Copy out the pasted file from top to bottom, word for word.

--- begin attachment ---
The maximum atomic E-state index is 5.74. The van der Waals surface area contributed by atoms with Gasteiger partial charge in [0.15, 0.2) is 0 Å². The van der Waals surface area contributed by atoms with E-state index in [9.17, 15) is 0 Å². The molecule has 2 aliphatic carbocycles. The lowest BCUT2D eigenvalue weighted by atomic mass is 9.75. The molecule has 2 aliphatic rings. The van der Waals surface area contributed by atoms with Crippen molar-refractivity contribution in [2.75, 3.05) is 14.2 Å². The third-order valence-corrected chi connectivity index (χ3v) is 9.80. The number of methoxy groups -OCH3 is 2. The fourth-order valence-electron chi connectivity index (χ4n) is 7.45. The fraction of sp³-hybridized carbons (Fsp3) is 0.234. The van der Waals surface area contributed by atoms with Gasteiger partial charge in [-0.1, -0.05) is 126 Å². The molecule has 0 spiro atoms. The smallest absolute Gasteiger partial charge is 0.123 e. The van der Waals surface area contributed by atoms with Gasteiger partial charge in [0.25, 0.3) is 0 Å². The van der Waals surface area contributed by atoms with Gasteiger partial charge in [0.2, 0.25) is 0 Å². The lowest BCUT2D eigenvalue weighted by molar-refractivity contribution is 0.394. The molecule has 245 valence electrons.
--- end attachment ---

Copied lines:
The maximum atomic E-state index is 5.74. The van der Waals surface area contributed by atoms with Gasteiger partial charge in [0.15, 0.2) is 0 Å². The van der Waals surface area contributed by atoms with E-state index in [9.17, 15) is 0 Å². The molecule has 2 aliphatic carbocycles. The lowest BCUT2D eigenvalue weighted by atomic mass is 9.75. The molecule has 2 aliphatic rings. The van der Waals surface area contributed by atoms with Crippen molar-refractivity contribution in [2.75, 3.05) is 14.2 Å². The third-order valence-corrected chi connectivity index (χ3v) is 9.80. The number of methoxy groups -OCH3 is 2. The fourth-order valence-electron chi connectivity index (χ4n) is 7.45. The fraction of sp³-hybridized carbons (Fsp3) is 0.234. The van der Waals surface area contributed by atoms with Gasteiger partial charge in [-0.1, -0.05) is 126 Å². The molecule has 0 spiro atoms. The smallest absolute Gasteiger partial charge is 0.123 e. The van der Waals surface area contributed by atoms with Gasteiger partial charge in [0.25, 0.3) is 0 Å². The van der Waals surface area contributed by atoms with Gasteiger partial charge in [0.2, 0.25) is 0 Å². The lowest BCUT2D eigenvalue weighted by molar-refractivity contribution is 0.394. The molecule has 245 valence electrons.